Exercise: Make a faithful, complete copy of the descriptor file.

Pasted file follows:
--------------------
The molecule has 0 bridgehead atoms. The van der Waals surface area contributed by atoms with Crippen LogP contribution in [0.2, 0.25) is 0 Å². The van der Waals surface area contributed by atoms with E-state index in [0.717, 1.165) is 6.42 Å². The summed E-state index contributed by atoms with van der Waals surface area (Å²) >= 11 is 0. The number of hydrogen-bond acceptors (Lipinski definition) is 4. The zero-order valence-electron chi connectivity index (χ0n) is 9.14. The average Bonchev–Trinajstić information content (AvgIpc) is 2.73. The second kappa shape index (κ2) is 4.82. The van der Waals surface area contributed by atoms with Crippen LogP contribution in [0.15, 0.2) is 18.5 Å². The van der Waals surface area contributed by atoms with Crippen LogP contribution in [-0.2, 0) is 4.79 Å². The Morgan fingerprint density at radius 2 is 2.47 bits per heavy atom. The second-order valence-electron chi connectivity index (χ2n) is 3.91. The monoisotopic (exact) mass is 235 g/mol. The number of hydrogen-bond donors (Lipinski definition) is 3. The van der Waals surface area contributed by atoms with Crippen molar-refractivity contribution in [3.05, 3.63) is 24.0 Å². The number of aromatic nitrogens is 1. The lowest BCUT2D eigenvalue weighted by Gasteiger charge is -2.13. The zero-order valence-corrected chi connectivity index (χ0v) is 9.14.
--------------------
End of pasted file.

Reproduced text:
The molecule has 0 bridgehead atoms. The van der Waals surface area contributed by atoms with Crippen LogP contribution in [0.2, 0.25) is 0 Å². The van der Waals surface area contributed by atoms with E-state index in [0.717, 1.165) is 6.42 Å². The summed E-state index contributed by atoms with van der Waals surface area (Å²) >= 11 is 0. The number of hydrogen-bond acceptors (Lipinski definition) is 4. The zero-order valence-electron chi connectivity index (χ0n) is 9.14. The average Bonchev–Trinajstić information content (AvgIpc) is 2.73. The second kappa shape index (κ2) is 4.82. The van der Waals surface area contributed by atoms with Crippen LogP contribution in [0.15, 0.2) is 18.5 Å². The van der Waals surface area contributed by atoms with Crippen LogP contribution in [-0.2, 0) is 4.79 Å². The Morgan fingerprint density at radius 2 is 2.47 bits per heavy atom. The second-order valence-electron chi connectivity index (χ2n) is 3.91. The monoisotopic (exact) mass is 235 g/mol. The number of hydrogen-bond donors (Lipinski definition) is 3. The van der Waals surface area contributed by atoms with Crippen molar-refractivity contribution in [3.05, 3.63) is 24.0 Å². The number of aromatic nitrogens is 1. The lowest BCUT2D eigenvalue weighted by Gasteiger charge is -2.13. The zero-order valence-corrected chi connectivity index (χ0v) is 9.14.